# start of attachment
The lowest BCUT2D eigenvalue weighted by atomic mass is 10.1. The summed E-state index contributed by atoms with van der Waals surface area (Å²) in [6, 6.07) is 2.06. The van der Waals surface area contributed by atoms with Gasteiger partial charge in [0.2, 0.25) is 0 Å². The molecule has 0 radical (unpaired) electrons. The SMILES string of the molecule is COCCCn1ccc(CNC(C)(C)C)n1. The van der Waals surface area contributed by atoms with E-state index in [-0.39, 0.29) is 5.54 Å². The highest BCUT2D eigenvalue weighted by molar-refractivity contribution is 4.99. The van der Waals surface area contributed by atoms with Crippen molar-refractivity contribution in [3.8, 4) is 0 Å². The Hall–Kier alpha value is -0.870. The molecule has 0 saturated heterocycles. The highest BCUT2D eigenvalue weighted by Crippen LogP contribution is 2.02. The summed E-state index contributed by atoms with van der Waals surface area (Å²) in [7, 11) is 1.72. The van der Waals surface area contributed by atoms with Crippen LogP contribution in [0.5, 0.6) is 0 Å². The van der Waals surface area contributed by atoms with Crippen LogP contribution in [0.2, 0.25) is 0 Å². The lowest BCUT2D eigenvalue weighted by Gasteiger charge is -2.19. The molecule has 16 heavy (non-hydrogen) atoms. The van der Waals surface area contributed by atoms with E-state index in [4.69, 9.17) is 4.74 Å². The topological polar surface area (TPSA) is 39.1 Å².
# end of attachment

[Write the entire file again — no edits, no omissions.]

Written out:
The lowest BCUT2D eigenvalue weighted by atomic mass is 10.1. The summed E-state index contributed by atoms with van der Waals surface area (Å²) in [6, 6.07) is 2.06. The van der Waals surface area contributed by atoms with Gasteiger partial charge in [0.2, 0.25) is 0 Å². The molecule has 0 radical (unpaired) electrons. The SMILES string of the molecule is COCCCn1ccc(CNC(C)(C)C)n1. The van der Waals surface area contributed by atoms with E-state index in [-0.39, 0.29) is 5.54 Å². The highest BCUT2D eigenvalue weighted by molar-refractivity contribution is 4.99. The van der Waals surface area contributed by atoms with Crippen molar-refractivity contribution in [3.8, 4) is 0 Å². The Hall–Kier alpha value is -0.870. The molecule has 0 saturated heterocycles. The highest BCUT2D eigenvalue weighted by Crippen LogP contribution is 2.02. The summed E-state index contributed by atoms with van der Waals surface area (Å²) in [7, 11) is 1.72. The van der Waals surface area contributed by atoms with Crippen LogP contribution in [0.5, 0.6) is 0 Å². The van der Waals surface area contributed by atoms with Crippen LogP contribution in [0.2, 0.25) is 0 Å². The lowest BCUT2D eigenvalue weighted by Gasteiger charge is -2.19. The molecule has 16 heavy (non-hydrogen) atoms. The van der Waals surface area contributed by atoms with E-state index in [4.69, 9.17) is 4.74 Å². The topological polar surface area (TPSA) is 39.1 Å².